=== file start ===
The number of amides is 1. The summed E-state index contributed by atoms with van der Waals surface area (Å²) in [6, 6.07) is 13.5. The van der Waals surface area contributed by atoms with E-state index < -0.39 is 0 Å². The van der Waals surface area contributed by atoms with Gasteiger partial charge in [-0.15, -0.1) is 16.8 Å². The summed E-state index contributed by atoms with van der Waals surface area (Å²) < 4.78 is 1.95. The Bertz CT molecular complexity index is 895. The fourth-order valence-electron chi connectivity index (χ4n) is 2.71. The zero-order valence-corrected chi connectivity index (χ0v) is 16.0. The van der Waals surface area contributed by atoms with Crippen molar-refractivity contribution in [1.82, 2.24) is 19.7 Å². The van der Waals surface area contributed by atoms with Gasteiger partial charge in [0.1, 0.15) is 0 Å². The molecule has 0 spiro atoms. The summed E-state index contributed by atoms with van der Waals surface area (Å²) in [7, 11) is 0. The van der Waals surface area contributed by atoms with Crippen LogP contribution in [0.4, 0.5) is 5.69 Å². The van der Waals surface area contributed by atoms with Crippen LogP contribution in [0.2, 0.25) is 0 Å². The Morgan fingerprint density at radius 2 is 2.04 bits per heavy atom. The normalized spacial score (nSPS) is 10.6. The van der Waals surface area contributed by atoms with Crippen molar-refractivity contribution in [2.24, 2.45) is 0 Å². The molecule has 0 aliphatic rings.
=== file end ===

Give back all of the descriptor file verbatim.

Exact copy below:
The number of amides is 1. The summed E-state index contributed by atoms with van der Waals surface area (Å²) in [6, 6.07) is 13.5. The van der Waals surface area contributed by atoms with E-state index < -0.39 is 0 Å². The van der Waals surface area contributed by atoms with Gasteiger partial charge in [-0.15, -0.1) is 16.8 Å². The summed E-state index contributed by atoms with van der Waals surface area (Å²) < 4.78 is 1.95. The Bertz CT molecular complexity index is 895. The fourth-order valence-electron chi connectivity index (χ4n) is 2.71. The zero-order valence-corrected chi connectivity index (χ0v) is 16.0. The van der Waals surface area contributed by atoms with Crippen molar-refractivity contribution in [1.82, 2.24) is 19.7 Å². The van der Waals surface area contributed by atoms with Gasteiger partial charge in [0.1, 0.15) is 0 Å². The molecule has 0 spiro atoms. The summed E-state index contributed by atoms with van der Waals surface area (Å²) in [7, 11) is 0. The van der Waals surface area contributed by atoms with Crippen LogP contribution in [0.4, 0.5) is 5.69 Å². The van der Waals surface area contributed by atoms with Crippen LogP contribution in [0.2, 0.25) is 0 Å². The Morgan fingerprint density at radius 2 is 2.04 bits per heavy atom. The normalized spacial score (nSPS) is 10.6. The van der Waals surface area contributed by atoms with Crippen molar-refractivity contribution in [2.24, 2.45) is 0 Å². The molecule has 0 aliphatic rings.